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BLM helicase suppresses recombination at G-quadruplex motifs in transcribed genes

By Niek van Wietmarschen, Sarra Merzouk, Nancy Halsema, Diana C J Spierings, Victor Guryev and Peter M Lansdorp

Abstract

Bloom syndrome is a cancer predisposition disorder caused by mutations in the BLM helicase gene. Cells from persons with Bloom syndrome exhibit striking genomic instability characterized by excessive sister chromatid exchange events (SCEs). We applied single-cell DNA template strand sequencing (Strand-seq) to map the genomic locations of SCEs. Our results show that in the absence of BLM, SCEs in human and murine cells do not occur randomly throughout the genome but are strikingly enriched at coding regions, specifically at sites of guanine quadruplex (G4) motifs in transcribed genes. We propose that BLM protects against genome instability by suppressing recombination at sites of G4 structures, particularly in transcribed regions of the genome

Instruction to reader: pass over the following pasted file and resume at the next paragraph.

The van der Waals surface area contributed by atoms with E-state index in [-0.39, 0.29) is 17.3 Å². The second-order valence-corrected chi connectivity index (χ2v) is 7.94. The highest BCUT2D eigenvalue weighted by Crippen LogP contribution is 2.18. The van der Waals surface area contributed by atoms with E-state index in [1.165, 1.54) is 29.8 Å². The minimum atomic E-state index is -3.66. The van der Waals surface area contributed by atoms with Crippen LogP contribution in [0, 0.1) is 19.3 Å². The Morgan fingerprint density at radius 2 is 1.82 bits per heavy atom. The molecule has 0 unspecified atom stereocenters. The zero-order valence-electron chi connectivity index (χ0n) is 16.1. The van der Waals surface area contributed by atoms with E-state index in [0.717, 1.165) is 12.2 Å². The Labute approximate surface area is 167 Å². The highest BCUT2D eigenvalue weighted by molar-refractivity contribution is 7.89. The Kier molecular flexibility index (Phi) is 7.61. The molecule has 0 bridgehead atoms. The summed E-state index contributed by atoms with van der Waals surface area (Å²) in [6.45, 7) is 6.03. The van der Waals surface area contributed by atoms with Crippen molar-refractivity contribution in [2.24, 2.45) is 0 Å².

Topics: SISTER-CHROMATID EXCHANGE, BLOOM-SYNDROME CELLS, DOUBLE-STRAND BREAK, REPLICATION-FORK, TOPOISOMERASE-I, RECQ HELICASES, FRAGILE SITES, HUMAN GENOME, DNA, HETEROZYGOSITY
Year: 2018
DOI identifier: 10.1038/s41467-017-02760-1
OAI identifier:
Provided by: NARCIS
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